The permanent bond between the turbine 110 and the tension bolt 335 can be made by a press fit, shrink fit, high temperature ceramic adhesive, brazed joint, pin, or other fastening method. Additionally, a combination of these methods could also be used. For example, the joint shown in FIG. 3( b) is a tight press fit, along with a pin 375. For example, the pin 375 can be an ordinary stainless steel dowel pin or roll pin. The pin 375 can extend radially through both the turbine shaft 340 and a socket 380 in the tensioning bolt 335, locking them together in both the axial and tangential directions. The friction of the tight press fit between socket 380 and turbine shaft 340 can also serve these functions; and additionally, can ensure excellent concentricity and prevent any looseness or play in the joint. However, the pin 375, or other positive, secure mechanical joining means, is not redundant. The pin 375 is advantageous because it can ensure that vibration, repeated thermal expansion/contraction cycles, and the like, cannot cause the turbine shaft 340 to slowly “wiggle out,” and eventually separate from the socket 380 in the tension bolt 335. Although the pin/press-fit joint is described here by way of example, those skilled in the art may be able to envision other adequate joining methods to connect the tension bolt 335 to the turbine shaft 340.

In a preferred embodiment, the tension bolt 335 can be made from a material that is strong, tough, and machinable, such as a metal. Additionally, the metal would have a coefficient of thermal expansion (CTE) that approximately matches that of the ceramic turbine shaft. Presently, the most highly developed ceramic material for turbine applications is sintered silicon nitride, Si3N4. Silicon nitride has a very low CTE, only about 3.1*10−6 meters per meter*m-° C., a factor of four less than steel and most other metals. Metals with CTEs that are close to that of silicon nitride include the following: tungsten (4.4 μm/m-K), Invar, also known generically as 64FeNi, (averaging 2.5 μm/m-° C. at temperatures ranging from 0-200° C.), and molybdenum (averaging 6.0 μm/m-° C. from 0-500° C.).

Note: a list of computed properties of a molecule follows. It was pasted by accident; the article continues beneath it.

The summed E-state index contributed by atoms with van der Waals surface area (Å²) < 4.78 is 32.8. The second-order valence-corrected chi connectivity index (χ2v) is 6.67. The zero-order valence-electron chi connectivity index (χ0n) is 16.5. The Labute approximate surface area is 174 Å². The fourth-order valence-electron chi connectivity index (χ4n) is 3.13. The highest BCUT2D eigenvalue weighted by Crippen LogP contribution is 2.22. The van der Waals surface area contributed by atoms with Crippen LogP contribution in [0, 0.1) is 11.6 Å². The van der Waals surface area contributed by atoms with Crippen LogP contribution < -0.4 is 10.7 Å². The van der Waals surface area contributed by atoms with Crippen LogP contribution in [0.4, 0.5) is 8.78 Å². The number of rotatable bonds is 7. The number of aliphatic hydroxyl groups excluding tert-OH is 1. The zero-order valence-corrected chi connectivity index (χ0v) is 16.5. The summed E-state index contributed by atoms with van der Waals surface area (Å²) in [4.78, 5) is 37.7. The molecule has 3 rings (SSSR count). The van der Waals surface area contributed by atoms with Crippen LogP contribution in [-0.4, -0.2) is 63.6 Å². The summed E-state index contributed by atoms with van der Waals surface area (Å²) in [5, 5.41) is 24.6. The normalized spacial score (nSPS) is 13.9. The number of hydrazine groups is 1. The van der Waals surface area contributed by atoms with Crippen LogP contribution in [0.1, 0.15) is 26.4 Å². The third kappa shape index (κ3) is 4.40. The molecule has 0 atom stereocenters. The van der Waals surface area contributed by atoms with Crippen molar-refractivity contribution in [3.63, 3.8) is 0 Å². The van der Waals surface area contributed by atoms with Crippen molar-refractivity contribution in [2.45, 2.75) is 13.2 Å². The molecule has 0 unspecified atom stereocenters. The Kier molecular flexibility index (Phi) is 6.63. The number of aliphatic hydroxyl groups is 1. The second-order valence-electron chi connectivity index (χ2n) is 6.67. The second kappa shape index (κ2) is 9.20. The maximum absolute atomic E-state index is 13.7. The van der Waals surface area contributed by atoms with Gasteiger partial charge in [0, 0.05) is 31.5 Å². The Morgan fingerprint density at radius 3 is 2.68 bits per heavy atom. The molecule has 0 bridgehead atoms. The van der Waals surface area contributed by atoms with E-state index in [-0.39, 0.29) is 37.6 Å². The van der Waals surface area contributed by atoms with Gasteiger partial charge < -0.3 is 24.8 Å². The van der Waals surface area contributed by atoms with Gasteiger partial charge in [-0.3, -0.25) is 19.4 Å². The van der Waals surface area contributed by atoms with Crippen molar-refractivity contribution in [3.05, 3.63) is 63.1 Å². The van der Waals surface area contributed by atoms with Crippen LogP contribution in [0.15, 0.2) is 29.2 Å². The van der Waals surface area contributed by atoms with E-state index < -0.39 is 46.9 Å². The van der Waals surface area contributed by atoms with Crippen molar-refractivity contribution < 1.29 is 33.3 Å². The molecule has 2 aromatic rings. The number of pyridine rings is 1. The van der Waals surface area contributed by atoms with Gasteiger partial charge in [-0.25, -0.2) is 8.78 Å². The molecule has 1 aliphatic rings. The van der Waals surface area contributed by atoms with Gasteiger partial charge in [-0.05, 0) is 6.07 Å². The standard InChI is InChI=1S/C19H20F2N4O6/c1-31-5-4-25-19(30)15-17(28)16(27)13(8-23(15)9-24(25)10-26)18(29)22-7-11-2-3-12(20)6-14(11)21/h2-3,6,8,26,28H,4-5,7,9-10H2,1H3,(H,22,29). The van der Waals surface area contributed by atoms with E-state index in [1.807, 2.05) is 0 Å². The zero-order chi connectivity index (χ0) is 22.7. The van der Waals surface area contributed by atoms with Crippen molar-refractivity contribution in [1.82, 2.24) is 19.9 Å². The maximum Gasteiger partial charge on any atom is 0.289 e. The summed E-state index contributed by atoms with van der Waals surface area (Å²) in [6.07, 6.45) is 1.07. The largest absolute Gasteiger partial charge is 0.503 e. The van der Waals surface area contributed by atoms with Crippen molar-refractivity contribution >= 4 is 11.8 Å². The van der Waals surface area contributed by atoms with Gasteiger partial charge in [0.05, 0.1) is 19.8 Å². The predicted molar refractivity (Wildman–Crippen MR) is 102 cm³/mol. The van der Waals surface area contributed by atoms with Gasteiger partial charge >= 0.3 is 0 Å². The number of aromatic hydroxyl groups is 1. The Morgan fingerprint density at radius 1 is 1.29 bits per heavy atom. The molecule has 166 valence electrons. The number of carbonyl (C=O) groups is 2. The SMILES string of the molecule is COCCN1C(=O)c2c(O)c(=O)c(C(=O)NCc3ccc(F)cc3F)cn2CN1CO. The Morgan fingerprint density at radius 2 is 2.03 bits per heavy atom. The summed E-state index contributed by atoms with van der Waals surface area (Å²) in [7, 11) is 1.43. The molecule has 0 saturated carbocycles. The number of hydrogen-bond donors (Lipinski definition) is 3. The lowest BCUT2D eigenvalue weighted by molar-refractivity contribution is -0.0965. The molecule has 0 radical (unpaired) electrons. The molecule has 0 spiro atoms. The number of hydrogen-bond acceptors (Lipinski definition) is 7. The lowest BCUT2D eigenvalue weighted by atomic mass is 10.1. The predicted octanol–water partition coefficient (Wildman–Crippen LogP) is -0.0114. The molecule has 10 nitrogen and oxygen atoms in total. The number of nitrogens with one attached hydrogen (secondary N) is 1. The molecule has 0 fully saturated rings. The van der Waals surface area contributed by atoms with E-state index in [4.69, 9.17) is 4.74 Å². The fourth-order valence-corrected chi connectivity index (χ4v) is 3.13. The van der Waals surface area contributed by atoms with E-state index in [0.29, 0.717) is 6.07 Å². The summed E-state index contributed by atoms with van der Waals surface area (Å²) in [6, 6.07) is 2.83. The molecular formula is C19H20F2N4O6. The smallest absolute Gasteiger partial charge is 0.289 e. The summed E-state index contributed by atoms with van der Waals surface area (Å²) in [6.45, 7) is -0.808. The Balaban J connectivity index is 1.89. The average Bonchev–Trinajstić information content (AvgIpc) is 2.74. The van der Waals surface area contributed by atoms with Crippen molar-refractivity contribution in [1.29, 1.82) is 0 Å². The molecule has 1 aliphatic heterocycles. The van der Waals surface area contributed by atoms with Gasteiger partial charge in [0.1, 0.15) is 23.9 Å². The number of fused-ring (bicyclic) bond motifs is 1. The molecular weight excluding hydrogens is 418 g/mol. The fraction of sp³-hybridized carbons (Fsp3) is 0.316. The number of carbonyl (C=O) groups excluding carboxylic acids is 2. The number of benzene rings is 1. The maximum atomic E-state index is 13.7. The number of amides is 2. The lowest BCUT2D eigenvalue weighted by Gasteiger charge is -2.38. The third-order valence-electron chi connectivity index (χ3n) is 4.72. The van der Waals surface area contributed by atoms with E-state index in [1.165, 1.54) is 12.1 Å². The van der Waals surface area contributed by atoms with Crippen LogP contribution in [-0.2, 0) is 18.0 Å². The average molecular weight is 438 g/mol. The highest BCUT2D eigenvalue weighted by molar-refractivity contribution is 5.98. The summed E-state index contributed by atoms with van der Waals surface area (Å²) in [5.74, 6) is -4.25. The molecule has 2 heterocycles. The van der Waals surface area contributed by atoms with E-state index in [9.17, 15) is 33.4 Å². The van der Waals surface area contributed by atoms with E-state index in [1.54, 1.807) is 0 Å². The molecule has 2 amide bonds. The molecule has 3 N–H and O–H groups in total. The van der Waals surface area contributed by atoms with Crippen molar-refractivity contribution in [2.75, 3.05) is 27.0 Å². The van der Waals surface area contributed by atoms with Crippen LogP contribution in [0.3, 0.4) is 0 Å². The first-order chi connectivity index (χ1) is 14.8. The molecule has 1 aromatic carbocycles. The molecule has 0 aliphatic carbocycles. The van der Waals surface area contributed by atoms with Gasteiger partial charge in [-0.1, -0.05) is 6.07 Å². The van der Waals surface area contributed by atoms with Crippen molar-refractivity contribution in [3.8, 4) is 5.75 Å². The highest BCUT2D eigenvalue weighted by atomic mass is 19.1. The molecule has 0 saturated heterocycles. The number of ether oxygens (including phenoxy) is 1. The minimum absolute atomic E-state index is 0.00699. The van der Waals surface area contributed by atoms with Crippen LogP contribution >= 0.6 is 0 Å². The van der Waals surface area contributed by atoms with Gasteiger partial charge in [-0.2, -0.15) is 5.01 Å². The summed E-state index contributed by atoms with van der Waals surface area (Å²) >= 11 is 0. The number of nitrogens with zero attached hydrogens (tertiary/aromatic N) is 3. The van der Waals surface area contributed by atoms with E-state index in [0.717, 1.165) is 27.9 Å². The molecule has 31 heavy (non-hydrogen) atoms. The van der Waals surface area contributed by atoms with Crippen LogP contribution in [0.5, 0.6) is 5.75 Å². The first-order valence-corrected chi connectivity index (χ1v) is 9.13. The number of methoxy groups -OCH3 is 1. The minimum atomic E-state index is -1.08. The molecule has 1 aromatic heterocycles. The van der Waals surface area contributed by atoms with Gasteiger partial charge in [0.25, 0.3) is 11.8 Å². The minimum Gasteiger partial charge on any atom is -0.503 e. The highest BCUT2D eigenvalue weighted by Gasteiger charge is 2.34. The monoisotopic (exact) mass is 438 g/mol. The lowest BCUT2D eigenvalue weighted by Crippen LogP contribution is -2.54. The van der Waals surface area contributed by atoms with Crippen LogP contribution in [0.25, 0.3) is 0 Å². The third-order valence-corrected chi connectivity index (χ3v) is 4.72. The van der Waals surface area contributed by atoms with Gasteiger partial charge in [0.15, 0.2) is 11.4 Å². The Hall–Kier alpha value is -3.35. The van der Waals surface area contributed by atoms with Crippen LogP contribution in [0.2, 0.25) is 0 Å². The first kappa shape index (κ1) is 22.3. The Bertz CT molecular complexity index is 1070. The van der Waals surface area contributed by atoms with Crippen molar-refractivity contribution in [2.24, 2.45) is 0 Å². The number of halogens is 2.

In an alternative embodiment, the tension bolt 335 could be made from some other material, rather than a low-CTE metal, and might not necessarily be joined to the turbine rotor as described previously. The primary function of the tension bolt is to pull the turbine rotor tightly into the tapered bore in the insulator, and to maintain this tension while the assembly is in operation. The tension bolt can conceivably be replaced with a wire or non-rigid element. Whether rigid or flexible, the tension bolt can be made from a higher-CTE material, as long as the joint with the turbine shaft can accommodate differential thermal expansion in some way.

Depending on the bonding method utilized between the turbine 110 and the tension bolt 335, matching the material CTEs between the ceramic and metal may not be mandatory. For example, with the pin/press-fit joint described above, differential thermal expansion can be tolerated because the pin can ensure that the tension bolt is always pulling the turbine tight in the tapered bore of the ceramic insulator, even if differential thermal expansion loosens the press-fit cylindrical joint between the turbine shaft 340 and the tension bolt socket 380. The pin 375 can also transmit torque from the turbine 110 to the tension bolt 335, through the spline or hex 365, to the main shaft assembly, regardless of the looseness of the cylindrical joint fit.

As discussed herein with respect to FIGS. 1-3, a taper bore and hex coupling mechanism was described as the connection between the main rotating shaft subassembly 215, and the turbine rotor subassembly 220, in accordance with an exemplary embodiment of the invention. In an alternative exemplary embodiment of the invention, the coupling mechanism, or coupling feature, can be a Hirth Serration coupling, known to one of ordinary skill in the art. The Hirth Serration coupling mechanism will be discussed in reference to FIGS. 4-6 below. Furthermore, where applicable, differences between the taper bore and hex coupling embodiment and the Hirth Serration coupling embodiment will be described. One of ordinary skill in the art will understand that there are also similarities between these two embodiments, and the description of similar components will not necessarily be repeated herein.

FIG. 4 is an isometric view of an exemplary rotor assembly 400 for a gas turbine engine, in accordance with an alternative exemplary embodiment of the invention. The rotor assembly 400 can include a driven member component 405, such as a compressor, generator, propeller, wheels, gearbox, etc., and a driving member component 410, such as the single stage axial flow turbine rotor shown in FIG. 4. However, one of ordinary skill in the art would understand that a rotor assembly with different types, and different quantities, of components could also be utilized s long as there is at least one high speed, high-temperature rotating component such as a turbine, and at least one high speed rotating component that needs to stay comparatively cool.